At first I thought that was really the same question in two forms, but then I realized that actually I do have favorite writers who don’t directly influence my writing style. CJ Cherryh, for example. I love nearly all her novels and pounce on every new Foreigner book as it comes out, but I don’t like to read Cherryh’s books while I’m actually working on a project of my own. Our styles are too different, and hers is very invasive (for me). Or Steven Brust. I definitely enjoy the “first-person smartass” style of the Jhereg series, but I couldn’t write like that to save my life. The same goes double for Terry Pratchett. I think Night Watch, for example, is a masterpiece, but Pratchett is writing social satire disguised as light fantasy, which is not something I could do at all.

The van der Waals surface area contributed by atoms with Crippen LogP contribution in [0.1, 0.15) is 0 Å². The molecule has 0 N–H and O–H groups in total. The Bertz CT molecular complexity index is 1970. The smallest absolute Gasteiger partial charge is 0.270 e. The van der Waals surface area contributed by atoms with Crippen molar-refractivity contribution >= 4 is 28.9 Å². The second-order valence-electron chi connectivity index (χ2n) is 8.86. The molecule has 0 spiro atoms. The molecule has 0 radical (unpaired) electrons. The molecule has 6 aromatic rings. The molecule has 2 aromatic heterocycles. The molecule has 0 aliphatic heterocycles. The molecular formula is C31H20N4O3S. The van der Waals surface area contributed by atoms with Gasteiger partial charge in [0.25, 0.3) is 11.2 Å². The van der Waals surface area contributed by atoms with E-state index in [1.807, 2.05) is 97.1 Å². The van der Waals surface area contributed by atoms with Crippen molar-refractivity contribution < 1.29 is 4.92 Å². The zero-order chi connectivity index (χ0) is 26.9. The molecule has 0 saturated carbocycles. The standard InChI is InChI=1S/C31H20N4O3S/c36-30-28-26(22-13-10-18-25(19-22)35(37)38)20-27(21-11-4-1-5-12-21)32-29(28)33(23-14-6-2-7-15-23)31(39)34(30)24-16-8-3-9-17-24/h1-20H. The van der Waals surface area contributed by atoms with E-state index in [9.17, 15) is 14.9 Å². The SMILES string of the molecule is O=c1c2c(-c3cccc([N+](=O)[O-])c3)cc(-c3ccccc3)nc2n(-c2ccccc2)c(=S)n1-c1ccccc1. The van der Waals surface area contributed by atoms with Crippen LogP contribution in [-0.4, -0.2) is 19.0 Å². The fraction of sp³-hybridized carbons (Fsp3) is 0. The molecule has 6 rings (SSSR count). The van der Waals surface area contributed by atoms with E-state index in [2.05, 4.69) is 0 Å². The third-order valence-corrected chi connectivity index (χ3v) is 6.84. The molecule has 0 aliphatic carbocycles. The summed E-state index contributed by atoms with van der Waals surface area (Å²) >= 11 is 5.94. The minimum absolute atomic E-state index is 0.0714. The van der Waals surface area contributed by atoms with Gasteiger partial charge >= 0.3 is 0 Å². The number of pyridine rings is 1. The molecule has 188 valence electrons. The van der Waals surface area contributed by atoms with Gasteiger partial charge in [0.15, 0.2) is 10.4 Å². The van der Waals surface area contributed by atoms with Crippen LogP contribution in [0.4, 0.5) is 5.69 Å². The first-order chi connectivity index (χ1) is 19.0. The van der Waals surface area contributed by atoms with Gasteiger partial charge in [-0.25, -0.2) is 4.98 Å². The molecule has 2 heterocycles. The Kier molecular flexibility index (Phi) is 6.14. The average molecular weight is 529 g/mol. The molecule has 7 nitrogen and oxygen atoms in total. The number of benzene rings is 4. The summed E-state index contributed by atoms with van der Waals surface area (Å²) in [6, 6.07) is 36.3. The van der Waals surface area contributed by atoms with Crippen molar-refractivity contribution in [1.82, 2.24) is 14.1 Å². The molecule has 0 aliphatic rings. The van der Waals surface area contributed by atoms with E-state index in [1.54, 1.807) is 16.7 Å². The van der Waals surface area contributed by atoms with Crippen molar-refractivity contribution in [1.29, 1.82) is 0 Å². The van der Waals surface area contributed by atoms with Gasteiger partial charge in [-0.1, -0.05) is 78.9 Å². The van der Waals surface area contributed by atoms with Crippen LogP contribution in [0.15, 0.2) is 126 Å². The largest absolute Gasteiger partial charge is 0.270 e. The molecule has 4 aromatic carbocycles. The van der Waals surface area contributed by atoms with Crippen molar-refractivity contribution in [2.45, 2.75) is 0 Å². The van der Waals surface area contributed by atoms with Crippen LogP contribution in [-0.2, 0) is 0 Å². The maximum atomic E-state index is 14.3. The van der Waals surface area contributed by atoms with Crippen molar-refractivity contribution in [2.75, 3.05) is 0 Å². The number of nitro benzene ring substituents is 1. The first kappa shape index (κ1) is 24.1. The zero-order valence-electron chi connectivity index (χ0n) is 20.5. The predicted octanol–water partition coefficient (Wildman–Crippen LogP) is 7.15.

On the other hand, I like to re-read Patricia McKillip just before I start a new project. Or certain books by Sharon Shinn, especially the beautiful, dreamy – nightmarish, sometimes – Shapechanger’s Wife. Or Robin McKinley. There are a handful of other authors, too, who I hope do inspire my writing. I’m always very pleased to be compared to one of them, as for example by All Things Urban Fantasy, which just said in their review, “Reminiscent of Robin McKinley’s SUNSHINE with a YA sensibility, BLACK DOG proves that in the hands of a master, every mythology has new adventures to offer.” That’s what I like to hear!
What makes a book a five-star book for you?
Interesting question! When I’m using a ten-star system, I reserve ten stars for those few books which manage utter perfection; stories such as The Shapechanger’s Wife, say, or The Changeling Sea by Patricia McKillip.